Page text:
The individuality of Dirty Harry also makes the movie a disguised Western. The Westerns champion the individual in the face of the arbitrary system (Umland 111). Dirty Harry exhibit characteristic that shows he does not work in favor of teamwork. He wears a smart grey suit rather than a uniform like other police officers. Moreover, he ignores other police officers and does the tracking of Scorpio on his own. This shows his independence. Dirty Harry kept its western references less explicit but operated from the same assumptions in its depiction of the lone sniper. Scorpio, who is made the villain does not represent American society's problems but hinges the problems on a single aberrant individual. Put differently, and the film illustrates that society's problem is an uncontrollable villain of primal, profound evil. However, while the danger of this killer would seem to call for strong severe power, the films object to control of the situation by police institutions but celebrate the intervention by an individual. Dirty Harry is defined by his singular ability for action, and he must free himself from the restrictions that impedes this position, including the authority in which he is ostensibly part of. His is in a sense a "primal man" which to some degree makes Dirty Harry a disguised western
The opening sequence of the film has some western elements. This is especially portrayed in the setting through the choice of camera shots and angles. The extreme close up of the badge is a western style technique. The opening sequence also makes use of a female character in the scene where a sniper aims at the target. The female target, in this case, is not ugly; this will elicit stronger emotions in the audience as they feel more disappointed by the death of a prettier girl than an uglier one. The choice of a woman rather than a man is informed by Westerns use of a woman as an object of violence. The opening scene can also be described as being an urban western. In the scene where Harry is at the lunch counter, which is across the bank where a robbery is taking place, he asks the owner of the luncheonette to call the police. He continues eating launch and says, "Now if they'll just wait for the calvary to come." This is characteristic of Western genre stereotyped situations illustrating the standard duel between the sheriff and the bad guy. Bad Harry foils their escape with well-aimed bullets that stop the car and deter the thieves.
Dirty Harry is categorized as an urban western because of the landscape it utilizes. The Westerns were filmed in studios but often used the desolate corners of Oklahoma, Montana, and Kansas among others. This gave the filmmakers the ability to show the vast plains, looming mountains, and canyons. Dirty Harry, however, utilizes the urban landscape of San Francisco. The language takes the urban slang and uses words like "nigger," "queer," and "spic." In the third series of the Dirty Harry films, "The Enforcer," Harry is assigned a woman as his new partner. For the white, male chauvinistic, women have no place in the violent, masculine world of urban law enforcement. The racist, sexist and homophobic stances in Dirty Harry show it is a disguised Western. Moreover, Dirty Harry also bring masculinity through its characters. The cop, Dirty Harry is identical with the Western figure of a lone male frontiersman who continually veers into the excess. The film establishes the ground for man to base his masculinity and asserts that they are accountable for, his responsibilities and how he must react to in terms of violence to save those weaker than him. The film connects other cultural manifestation of a traumatized and damaged masculinity. In the end, Dirty Harry is a Western manque as Harry throws away the badge indicating an unredeemed hero. Harry's masculinity s excessive and is displayed in several scenes (Baker 103). When Scorpio sees the gun, he remarks, "My that's a big one, explicitly homoeroticizing the scene to which Harry replies, "Do I feel lucky." Harry response displays the phallus not only to the outlaw but also to the audience (Baker 103).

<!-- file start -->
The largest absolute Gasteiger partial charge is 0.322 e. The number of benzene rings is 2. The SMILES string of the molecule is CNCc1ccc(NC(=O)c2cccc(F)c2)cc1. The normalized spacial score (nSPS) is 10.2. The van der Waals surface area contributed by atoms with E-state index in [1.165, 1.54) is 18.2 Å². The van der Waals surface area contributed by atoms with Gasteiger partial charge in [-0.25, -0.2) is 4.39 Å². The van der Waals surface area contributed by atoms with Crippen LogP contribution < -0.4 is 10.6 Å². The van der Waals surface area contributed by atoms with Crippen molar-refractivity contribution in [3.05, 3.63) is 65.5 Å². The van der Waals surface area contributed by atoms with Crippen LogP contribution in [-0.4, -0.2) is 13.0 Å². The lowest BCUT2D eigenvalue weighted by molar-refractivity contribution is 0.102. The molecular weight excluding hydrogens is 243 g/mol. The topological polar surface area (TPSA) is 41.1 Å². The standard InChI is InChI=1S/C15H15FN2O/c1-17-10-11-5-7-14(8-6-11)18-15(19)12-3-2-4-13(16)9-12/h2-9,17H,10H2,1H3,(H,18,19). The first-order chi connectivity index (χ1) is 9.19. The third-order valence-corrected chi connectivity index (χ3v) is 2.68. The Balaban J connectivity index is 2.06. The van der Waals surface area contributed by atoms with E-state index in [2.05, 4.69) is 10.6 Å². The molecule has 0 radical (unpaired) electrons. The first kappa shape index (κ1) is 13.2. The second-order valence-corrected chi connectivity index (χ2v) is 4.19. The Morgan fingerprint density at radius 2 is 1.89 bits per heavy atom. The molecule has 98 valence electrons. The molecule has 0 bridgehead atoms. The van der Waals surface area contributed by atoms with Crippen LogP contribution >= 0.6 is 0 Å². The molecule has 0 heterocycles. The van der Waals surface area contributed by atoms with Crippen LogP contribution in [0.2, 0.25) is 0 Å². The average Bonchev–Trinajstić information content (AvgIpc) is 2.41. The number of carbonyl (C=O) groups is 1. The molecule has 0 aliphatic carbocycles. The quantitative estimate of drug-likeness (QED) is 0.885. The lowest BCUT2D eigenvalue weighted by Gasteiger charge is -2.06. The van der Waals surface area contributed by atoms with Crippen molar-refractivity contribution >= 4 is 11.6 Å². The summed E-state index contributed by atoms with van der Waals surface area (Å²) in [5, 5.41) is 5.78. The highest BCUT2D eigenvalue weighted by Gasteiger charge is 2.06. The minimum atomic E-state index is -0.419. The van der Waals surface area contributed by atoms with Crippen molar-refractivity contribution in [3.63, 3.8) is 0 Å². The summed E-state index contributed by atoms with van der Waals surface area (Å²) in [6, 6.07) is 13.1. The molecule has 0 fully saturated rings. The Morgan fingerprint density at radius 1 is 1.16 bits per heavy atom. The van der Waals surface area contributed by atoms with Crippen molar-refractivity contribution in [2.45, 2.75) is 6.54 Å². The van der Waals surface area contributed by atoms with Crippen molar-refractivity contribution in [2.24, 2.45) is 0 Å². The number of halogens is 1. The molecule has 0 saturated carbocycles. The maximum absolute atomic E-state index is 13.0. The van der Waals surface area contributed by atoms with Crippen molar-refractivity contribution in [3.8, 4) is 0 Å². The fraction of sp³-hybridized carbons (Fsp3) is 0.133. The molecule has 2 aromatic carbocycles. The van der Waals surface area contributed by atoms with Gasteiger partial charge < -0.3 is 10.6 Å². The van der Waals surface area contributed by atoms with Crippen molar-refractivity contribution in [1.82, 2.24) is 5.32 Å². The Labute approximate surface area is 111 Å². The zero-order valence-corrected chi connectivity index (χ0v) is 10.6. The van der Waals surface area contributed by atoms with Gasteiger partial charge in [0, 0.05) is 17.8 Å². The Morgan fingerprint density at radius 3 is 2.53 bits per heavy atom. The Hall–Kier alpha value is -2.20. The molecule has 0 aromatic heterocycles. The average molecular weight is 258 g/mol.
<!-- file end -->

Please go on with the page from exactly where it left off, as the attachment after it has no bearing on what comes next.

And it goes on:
The essay has examined elements in the Dirty Harry film that makes it a disguised Western. The essay has looked at the clash between the protagonist and the legal system and how it propels other actions in the films. The essay has also examined the element of individuality common in Westerns and how it has been used in the film. The opening sequence and the ending part of the film also contain Western characteristics. Moreover, masculinity, as well as language, are characteristic of Urban Westerns.
Baker, Brian. Masculinity in Fiction and Film: Representing Men in Popular Genres, 1945-2000. A&C Black, 2008.
Siegel, Don. "WarnerBros.com | Dirty Harry | Movies." WarnerBros.com of WB Movies, TV, Games, and More!, www.warnerbros.com/movies/dirty-harry/.
Umland, Rebecca A. Outlaw Heroes as Liminal Figures of Film and Television. McFarland, 2016.